@Reader
    The notion that Scotland wouldn’t get into the EU was always ridiculous. All Scotland will need to do is accept the Euro and restrictions on VAT and Corporation tax rates and they’ll get in, so long as rUK doesn’t stop them.

    I do agree that the notion Scotland wouldn’t be allowed entry into the EU is ludicrous. Scotland is one of the wealthiest countries in the world and the EU is at heart an expansionist union. If they’re allowing Ukraine to join the concept of a wealthy, oil-rich western European nation being denied entry is laughable. However the point of accepting the Euro is perhaps not the case. There is no precedent for what is about to happen in Scotland, and as such no one really knows what will happen with Europe (aside from an entry probably sooner rather than later). The presumption that the rUK is the continuing state could prove a falsehood. Also everyone in Scotland by way of a British passport is already an EU citizen and as such may not have to reapply. I think in the event of an iScotland the nation would be allowed membership of the EU without ‘accepting’ the Euro. If you fancy a cheeky £10 on it?

    However this is not a referendum on Scotland’s membership of the EU. It’s an election on whether or not Scotland should decide it’s own EU policy. There is a certain amount of drive on the left in Scotland not to join the EU, which is seen as a rather large Neo-Liberal Club and as such would prefer simply a Norwegian style membership of the EEA.

    Of course, it should be Scotland herself that decides these issues and hopefully September will bring about the agency through which to do it.

  • Seamuscamp

    Grandimarkey
    Oh dear, oh dear!
    “Scotland is one of the wealthiest countries in the world”. Certainly it is wealthier than Bhutan, Papua, and some recent EU members; but so what? It only requires one member to oppose entry for entry to be refused. So any one of the governments currently facing calls for regional independence could sink the Scottish application to join – off-hand I think that group would include Spain, Belgium, Italy. Not to mention the rump UK. At the very least entry would have to be negotiated and that negotiation would require adopting the Euro and everything that goes with it.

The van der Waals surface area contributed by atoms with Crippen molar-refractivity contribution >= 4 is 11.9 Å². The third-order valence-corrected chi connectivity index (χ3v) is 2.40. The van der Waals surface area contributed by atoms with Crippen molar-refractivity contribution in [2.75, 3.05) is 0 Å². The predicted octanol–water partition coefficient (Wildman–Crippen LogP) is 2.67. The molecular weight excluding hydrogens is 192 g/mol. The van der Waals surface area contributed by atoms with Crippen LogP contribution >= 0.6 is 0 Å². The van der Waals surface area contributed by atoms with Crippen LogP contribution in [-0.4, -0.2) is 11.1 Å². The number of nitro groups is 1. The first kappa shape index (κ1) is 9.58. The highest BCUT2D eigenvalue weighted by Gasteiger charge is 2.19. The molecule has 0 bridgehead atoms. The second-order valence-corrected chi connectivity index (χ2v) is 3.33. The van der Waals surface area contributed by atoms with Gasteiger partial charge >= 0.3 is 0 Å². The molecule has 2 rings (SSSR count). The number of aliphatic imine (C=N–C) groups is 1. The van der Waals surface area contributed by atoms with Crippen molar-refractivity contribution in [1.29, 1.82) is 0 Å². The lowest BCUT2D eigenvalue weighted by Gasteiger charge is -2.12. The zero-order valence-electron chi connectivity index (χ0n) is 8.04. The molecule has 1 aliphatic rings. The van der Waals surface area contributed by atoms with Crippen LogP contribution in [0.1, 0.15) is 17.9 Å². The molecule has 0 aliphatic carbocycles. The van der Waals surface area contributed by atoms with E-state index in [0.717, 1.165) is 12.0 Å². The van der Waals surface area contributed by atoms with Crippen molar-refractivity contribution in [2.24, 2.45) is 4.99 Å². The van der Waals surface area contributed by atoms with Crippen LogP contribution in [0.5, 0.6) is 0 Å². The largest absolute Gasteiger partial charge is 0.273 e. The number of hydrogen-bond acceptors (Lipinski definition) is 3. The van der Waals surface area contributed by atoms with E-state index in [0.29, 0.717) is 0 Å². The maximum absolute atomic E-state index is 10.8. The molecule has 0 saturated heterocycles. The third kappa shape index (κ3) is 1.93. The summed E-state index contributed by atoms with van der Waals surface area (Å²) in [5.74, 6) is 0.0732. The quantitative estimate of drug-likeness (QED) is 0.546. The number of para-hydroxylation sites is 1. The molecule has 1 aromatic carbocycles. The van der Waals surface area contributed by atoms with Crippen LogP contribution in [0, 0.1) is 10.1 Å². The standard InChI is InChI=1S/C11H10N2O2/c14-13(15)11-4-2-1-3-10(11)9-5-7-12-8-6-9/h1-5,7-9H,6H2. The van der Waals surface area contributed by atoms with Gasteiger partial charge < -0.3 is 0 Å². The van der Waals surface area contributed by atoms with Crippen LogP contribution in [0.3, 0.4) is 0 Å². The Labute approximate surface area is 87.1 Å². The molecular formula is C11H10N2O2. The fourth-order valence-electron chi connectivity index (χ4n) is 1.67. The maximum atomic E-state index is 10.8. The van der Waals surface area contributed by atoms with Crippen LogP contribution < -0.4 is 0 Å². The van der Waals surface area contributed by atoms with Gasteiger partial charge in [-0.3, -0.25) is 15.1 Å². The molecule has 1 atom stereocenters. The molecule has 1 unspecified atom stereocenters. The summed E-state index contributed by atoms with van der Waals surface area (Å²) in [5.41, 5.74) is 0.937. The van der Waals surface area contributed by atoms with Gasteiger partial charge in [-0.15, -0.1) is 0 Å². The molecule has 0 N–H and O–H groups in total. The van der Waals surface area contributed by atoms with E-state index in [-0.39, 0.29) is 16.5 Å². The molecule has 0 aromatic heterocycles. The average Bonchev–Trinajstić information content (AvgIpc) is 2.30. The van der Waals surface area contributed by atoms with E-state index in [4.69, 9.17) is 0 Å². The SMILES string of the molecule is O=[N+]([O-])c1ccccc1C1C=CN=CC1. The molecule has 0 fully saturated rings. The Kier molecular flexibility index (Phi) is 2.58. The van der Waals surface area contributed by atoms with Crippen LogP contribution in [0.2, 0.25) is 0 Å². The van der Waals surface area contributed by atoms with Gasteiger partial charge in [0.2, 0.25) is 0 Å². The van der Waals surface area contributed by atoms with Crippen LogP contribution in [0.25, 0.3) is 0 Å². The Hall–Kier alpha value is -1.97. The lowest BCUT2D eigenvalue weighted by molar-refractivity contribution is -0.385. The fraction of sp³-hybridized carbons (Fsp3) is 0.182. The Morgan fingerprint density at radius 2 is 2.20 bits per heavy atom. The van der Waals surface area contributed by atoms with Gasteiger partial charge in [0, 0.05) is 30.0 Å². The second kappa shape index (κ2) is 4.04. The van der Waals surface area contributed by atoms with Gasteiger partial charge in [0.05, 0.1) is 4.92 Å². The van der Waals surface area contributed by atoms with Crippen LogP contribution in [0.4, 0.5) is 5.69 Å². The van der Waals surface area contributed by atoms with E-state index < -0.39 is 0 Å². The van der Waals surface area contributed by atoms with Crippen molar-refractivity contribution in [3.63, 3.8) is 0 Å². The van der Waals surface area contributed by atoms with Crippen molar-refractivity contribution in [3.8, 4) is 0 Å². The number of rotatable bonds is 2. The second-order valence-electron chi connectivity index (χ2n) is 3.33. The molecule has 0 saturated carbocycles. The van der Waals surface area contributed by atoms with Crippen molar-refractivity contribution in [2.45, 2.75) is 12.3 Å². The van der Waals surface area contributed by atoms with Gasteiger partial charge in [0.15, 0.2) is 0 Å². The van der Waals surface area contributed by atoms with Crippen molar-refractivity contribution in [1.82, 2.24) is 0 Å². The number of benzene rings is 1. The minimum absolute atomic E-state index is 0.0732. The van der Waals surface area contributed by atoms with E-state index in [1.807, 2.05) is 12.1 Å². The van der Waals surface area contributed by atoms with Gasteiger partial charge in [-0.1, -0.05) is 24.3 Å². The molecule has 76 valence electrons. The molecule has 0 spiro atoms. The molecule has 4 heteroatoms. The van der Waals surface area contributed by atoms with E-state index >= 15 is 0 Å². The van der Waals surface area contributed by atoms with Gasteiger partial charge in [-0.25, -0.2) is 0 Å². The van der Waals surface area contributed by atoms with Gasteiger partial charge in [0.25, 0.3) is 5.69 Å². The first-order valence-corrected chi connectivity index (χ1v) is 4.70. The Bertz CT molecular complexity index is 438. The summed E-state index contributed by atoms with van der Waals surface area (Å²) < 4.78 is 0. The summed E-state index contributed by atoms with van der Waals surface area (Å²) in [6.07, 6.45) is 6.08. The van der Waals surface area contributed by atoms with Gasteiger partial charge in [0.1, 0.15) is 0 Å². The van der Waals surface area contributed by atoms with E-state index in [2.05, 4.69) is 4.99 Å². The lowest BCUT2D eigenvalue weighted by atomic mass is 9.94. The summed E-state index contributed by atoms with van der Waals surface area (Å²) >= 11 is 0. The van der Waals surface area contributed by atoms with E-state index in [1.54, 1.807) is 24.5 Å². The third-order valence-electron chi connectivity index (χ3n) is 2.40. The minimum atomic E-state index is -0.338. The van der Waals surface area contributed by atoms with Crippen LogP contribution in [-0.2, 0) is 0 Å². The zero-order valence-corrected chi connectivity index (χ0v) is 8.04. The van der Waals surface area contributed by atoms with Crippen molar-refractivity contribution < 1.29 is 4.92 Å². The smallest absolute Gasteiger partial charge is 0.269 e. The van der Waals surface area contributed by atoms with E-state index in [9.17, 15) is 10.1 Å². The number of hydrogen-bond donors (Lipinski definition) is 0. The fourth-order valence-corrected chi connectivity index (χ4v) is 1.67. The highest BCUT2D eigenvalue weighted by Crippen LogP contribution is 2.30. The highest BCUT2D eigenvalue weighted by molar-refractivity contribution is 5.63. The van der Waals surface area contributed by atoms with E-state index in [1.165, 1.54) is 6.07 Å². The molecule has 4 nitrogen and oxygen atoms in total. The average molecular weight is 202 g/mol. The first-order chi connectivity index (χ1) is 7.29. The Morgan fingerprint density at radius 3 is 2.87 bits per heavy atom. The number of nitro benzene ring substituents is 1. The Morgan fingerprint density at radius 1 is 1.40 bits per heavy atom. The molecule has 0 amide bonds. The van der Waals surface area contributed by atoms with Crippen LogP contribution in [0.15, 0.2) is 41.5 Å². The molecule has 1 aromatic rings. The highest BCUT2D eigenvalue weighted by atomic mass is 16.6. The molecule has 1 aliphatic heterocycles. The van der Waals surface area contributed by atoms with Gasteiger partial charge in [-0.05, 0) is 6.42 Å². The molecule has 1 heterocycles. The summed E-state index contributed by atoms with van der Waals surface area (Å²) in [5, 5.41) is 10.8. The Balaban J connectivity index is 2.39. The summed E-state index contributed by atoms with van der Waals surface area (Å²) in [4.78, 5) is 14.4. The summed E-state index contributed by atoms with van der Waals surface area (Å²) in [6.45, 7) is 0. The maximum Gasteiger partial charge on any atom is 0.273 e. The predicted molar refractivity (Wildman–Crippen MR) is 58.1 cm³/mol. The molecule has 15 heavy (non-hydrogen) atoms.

“it’s not too difficult to find a poll that will inevitably say the opposite”. You are attempting to compare YouGov with a bunch of proponents (“Radical Independence”) seeking a particular answer. As for your personal experience, was this not limited to one area? A bit like polling on Sandy Row?

    Mick
    “According to Quintin’s Ten Iron Laws for winning a referendum, Alex Salmond has done most things well.” If AS has done most things well accirding to Quentin’s Laws, there must be something inadequate about the Laws. The AS approach had the same weakness as with another AS (Scargill). A lot of wishful thinking and assumptions about how the opponent might respond: EU, oil revenue, sterling, pensions, jobs. No answers, no plan B. Like Celtic and Rangers imagining they would be welcomed by the Premier League.

    As an instinctive Nationalist, I would like to see the Scotnats succeed – it would make the NI transition easier. But their obdurate incompetence in this campaign will make it harder.

  • Mick Fealty

    Gary Gibbons’ blog: http://goo.gl/Ks2hBk

  • Charles_Gould

    Presumably salmon must resign if he loses?

  • Dewi

    A few things can change.
    1) the current steady drip of labour stalwarts defecting to the good guys could accelerate
    2) the declaration signatures could reach the magic million mark (declared as impossible by many it,s reached 800,000 2 and a half months to go)
    3) Salmond hasn’t really started yet….he’ll win al tv debates easily if past proves anything.
    4) The yes campaign are happy at the moment. the timing and acceleration of momentum are both crucial.
    5) Yes have a GOTV organisation. from what I’m hearing i’m not sure “No Thanks” have….

  • grandimarkey

    @Seamuscamp

    Certainly it is wealthier than Bhutan, Papua, and some recent EU members; but so what?

    A fine bunch of independent nations no doubt. However it’s probably worth noting that an independent Scotland’s GDP would be higher than that of France and even if the great secret wish of the No side (that Scotland’s geographical share of North Sea oil suddenly disappeared overnight) came true, Scotland would still have a higher GDP than Italy. Bring the black stuff back in and Lord knows what Japan, Finland or even the rUK will do to keep the lights on…

    It only requires one member to oppose entry for entry to be refused. So any one of the governments currently facing calls for regional independence could sink the Scottish application to join – off-hand I think that group would include Spain, Belgium, Italy. Not to mention the rump UK. At the very least entry would have to be negotiated and that negotiation would require adopting the Euro and everything that goes with it.